Whats the idea behind Microsofts new Live Communications Server client—"Istanbul"—at the recent Voice on the Net show? An IP-based, enterprise software end point that knows which of your friends and colleagues are available at any given time, and on which devices. This upgrade of the Windows Messenger instant messaging client also improves its voice and video delivery and offers APIs to vendors that want to add their endpoints, conferencing bridges, media servers and application servers.
It also allows a geographically dispersed work force to all huddle over the same Microsoft Office documents and applications as they speak into microphones or IP phones or as they chat into boxes.
This sounds familiar to anyone whos kept up with the IP PBX market.
In terms of its goals, Microsoft is offering what all the major PBX vendors have come out with over the past 18 months. All have worked presence and instant messaging into their VOIP (voice-over-IP) and hybrid phone systems, for anyone who wants to buy the extra server. They all let you scale from chat to voice to video. What I havent seen these vendors do, of course, is imbed the IM interface so that it can be launched from within applications. But this appears, to me, to be a relatively small advantage. Within Avaya, Nortel, Mitel or Alcatel systems, for example, document and app sharing is a matter of a few more clicks. And insofar as their systems are SIP (Session Initiation Protocol), these voice switches should also be able to communicate with the world of Windows XP users, whether using enterprise Windows Messenger or consumer MSN Messenger.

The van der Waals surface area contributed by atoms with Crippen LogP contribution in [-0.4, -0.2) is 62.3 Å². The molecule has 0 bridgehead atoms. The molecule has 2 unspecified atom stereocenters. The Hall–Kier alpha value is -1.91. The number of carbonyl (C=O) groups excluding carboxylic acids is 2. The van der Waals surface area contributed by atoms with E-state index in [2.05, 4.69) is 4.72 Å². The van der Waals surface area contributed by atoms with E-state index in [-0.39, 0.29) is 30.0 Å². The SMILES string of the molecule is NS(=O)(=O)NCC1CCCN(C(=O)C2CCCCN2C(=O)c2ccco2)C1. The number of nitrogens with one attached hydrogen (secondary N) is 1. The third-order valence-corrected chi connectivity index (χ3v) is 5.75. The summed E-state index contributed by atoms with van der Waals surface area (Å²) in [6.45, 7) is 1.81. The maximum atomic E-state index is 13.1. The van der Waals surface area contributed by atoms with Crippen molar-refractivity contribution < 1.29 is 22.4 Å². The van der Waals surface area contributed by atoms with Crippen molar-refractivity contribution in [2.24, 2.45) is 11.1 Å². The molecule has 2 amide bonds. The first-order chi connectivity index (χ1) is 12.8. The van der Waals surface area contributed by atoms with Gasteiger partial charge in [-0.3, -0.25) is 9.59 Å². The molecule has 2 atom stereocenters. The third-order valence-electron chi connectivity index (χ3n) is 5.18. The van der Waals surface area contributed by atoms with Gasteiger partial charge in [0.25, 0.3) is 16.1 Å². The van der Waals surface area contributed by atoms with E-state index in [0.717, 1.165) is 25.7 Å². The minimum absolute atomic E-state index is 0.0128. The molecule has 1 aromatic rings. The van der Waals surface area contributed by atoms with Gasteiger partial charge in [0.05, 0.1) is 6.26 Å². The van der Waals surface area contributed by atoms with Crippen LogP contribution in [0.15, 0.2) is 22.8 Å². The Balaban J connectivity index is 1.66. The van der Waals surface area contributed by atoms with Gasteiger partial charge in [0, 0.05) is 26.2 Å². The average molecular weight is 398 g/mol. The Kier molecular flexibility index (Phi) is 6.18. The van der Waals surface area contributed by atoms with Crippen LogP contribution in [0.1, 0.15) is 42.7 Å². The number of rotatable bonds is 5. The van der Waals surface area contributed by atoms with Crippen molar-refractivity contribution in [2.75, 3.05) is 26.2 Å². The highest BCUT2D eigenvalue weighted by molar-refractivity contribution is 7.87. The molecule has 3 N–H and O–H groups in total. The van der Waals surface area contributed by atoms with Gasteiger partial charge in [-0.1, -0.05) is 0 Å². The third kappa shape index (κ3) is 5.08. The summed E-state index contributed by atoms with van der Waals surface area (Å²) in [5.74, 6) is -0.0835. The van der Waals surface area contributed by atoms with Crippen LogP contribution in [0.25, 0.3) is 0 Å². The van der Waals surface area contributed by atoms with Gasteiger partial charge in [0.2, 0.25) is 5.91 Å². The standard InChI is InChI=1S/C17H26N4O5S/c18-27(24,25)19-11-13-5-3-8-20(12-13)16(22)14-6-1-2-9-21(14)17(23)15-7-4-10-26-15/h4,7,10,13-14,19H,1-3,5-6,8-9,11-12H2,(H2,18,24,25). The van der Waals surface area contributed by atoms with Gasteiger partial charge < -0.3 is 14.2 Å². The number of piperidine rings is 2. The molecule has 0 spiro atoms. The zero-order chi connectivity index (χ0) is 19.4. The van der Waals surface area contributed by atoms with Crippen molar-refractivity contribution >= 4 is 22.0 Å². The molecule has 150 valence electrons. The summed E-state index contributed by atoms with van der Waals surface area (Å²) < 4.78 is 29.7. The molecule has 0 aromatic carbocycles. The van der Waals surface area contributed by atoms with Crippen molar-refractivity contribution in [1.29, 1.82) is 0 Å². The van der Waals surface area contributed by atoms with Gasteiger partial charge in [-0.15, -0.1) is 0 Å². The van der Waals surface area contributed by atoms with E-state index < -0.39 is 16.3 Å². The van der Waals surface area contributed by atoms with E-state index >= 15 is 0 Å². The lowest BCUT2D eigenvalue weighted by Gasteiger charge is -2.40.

The Instanbul and LCS announcements also sound somewhat familiar to anyone with sufficient Windows and telecom memory. Since Harry Newton first coined (or borrowed) the name "computer telephony" and promoted an industry in which standard computers could direct the making and taking of phone calls, Windows has wanted a big piece of that action.
Many open-system PBXs were built to run on Windows NT 4. Many still run on Windows 2003. Windows drivers were written for the telephony boards from Dialogic (now part of Intel) and NMS and Brooktrout that performed the actual call singling and media functions in the PC-based PBX platforms.
TAPI, Microsofts Telephony API, provided the middleware between the telephony hardware and the applications. Using TAPI, application developers could let users dial contacts with a click or forward an incoming call to voice mail. The nearest I ever came to death by PowerPoint was a 9-hour marathon session in one room on Microsofts campus one December day in 1998, where nine successive product managers told me what the latest version of TAPI, the TAPI server, and its integrations with Active Directory and SQL Server would do for telephony.